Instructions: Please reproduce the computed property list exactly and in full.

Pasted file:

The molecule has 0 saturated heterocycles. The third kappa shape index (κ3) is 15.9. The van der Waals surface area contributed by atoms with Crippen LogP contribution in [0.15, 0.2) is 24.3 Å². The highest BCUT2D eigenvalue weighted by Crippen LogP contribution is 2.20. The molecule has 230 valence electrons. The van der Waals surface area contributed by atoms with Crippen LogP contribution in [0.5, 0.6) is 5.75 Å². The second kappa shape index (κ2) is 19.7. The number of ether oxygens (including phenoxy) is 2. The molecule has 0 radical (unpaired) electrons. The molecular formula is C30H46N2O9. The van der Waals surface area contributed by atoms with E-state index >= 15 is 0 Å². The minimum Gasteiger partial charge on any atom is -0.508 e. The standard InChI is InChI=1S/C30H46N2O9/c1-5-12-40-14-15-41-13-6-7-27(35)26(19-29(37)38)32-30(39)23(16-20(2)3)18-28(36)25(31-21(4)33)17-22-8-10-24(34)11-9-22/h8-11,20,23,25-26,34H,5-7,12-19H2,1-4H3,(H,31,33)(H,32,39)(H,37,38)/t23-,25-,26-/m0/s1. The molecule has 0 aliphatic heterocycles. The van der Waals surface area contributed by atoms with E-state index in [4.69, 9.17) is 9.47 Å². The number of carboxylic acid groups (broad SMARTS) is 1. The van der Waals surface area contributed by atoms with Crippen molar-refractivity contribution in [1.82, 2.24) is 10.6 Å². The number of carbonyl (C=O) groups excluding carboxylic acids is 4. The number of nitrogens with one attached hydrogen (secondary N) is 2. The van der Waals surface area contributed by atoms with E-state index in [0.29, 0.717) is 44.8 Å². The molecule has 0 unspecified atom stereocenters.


The molecule has 0 saturated heterocycles. The third kappa shape index (κ3) is 15.9. The van der Waals surface area contributed by atoms with Crippen LogP contribution in [0.15, 0.2) is 24.3 Å². The highest BCUT2D eigenvalue weighted by Crippen LogP contribution is 2.20. The molecule has 230 valence electrons. The van der Waals surface area contributed by atoms with Crippen LogP contribution in [0.5, 0.6) is 5.75 Å². The second kappa shape index (κ2) is 19.7. The number of ether oxygens (including phenoxy) is 2. The molecule has 0 radical (unpaired) electrons. The molecular formula is C30H46N2O9. The van der Waals surface area contributed by atoms with E-state index >= 15 is 0 Å². The minimum Gasteiger partial charge on any atom is -0.508 e. The standard InChI is InChI=1S/C30H46N2O9/c1-5-12-40-14-15-41-13-6-7-27(35)26(19-29(37)38)32-30(39)23(16-20(2)3)18-28(36)25(31-21(4)33)17-22-8-10-24(34)11-9-22/h8-11,20,23,25-26,34H,5-7,12-19H2,1-4H3,(H,31,33)(H,32,39)(H,37,38)/t23-,25-,26-/m0/s1. The molecule has 0 aliphatic heterocycles. The van der Waals surface area contributed by atoms with E-state index in [4.69, 9.17) is 9.47 Å². The number of carboxylic acid groups (broad SMARTS) is 1. The van der Waals surface area contributed by atoms with Crippen molar-refractivity contribution in [1.82, 2.24) is 10.6 Å². The number of carbonyl (C=O) groups excluding carboxylic acids is 4. The number of nitrogens with one attached hydrogen (secondary N) is 2. The van der Waals surface area contributed by atoms with E-state index in [0.29, 0.717) is 44.8 Å². The molecule has 0 unspecified atom stereocenters.